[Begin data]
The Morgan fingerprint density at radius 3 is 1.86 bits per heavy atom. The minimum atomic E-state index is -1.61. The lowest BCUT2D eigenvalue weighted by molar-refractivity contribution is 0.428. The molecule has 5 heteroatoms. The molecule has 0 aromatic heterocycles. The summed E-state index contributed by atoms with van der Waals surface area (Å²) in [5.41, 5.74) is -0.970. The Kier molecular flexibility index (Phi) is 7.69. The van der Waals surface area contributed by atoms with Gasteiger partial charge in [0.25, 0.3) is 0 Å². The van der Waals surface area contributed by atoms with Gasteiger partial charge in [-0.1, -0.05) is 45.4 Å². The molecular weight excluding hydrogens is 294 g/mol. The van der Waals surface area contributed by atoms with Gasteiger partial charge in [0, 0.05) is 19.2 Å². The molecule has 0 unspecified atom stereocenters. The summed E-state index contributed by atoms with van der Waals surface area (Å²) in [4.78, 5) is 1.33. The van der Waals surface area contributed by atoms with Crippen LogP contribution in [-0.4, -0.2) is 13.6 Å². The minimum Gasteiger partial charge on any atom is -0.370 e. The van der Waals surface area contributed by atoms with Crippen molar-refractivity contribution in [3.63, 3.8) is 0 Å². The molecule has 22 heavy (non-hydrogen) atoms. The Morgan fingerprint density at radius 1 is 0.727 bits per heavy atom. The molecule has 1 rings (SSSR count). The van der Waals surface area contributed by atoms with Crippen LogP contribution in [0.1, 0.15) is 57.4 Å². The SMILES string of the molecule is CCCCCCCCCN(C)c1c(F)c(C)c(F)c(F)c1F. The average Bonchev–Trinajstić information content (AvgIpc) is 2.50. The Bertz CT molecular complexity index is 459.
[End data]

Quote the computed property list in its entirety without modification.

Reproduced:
The Morgan fingerprint density at radius 3 is 1.86 bits per heavy atom. The minimum atomic E-state index is -1.61. The lowest BCUT2D eigenvalue weighted by molar-refractivity contribution is 0.428. The molecule has 5 heteroatoms. The molecule has 0 aromatic heterocycles. The summed E-state index contributed by atoms with van der Waals surface area (Å²) in [5.41, 5.74) is -0.970. The Kier molecular flexibility index (Phi) is 7.69. The van der Waals surface area contributed by atoms with Gasteiger partial charge in [0.25, 0.3) is 0 Å². The van der Waals surface area contributed by atoms with Gasteiger partial charge in [-0.1, -0.05) is 45.4 Å². The molecular weight excluding hydrogens is 294 g/mol. The van der Waals surface area contributed by atoms with Gasteiger partial charge in [0, 0.05) is 19.2 Å². The molecule has 0 unspecified atom stereocenters. The summed E-state index contributed by atoms with van der Waals surface area (Å²) in [4.78, 5) is 1.33. The van der Waals surface area contributed by atoms with Crippen LogP contribution in [-0.4, -0.2) is 13.6 Å². The minimum Gasteiger partial charge on any atom is -0.370 e. The van der Waals surface area contributed by atoms with Crippen molar-refractivity contribution in [3.63, 3.8) is 0 Å². The molecule has 22 heavy (non-hydrogen) atoms. The Morgan fingerprint density at radius 1 is 0.727 bits per heavy atom. The molecule has 1 rings (SSSR count). The van der Waals surface area contributed by atoms with Crippen LogP contribution in [0.1, 0.15) is 57.4 Å². The SMILES string of the molecule is CCCCCCCCCN(C)c1c(F)c(C)c(F)c(F)c1F. The average Bonchev–Trinajstić information content (AvgIpc) is 2.50. The Bertz CT molecular complexity index is 459.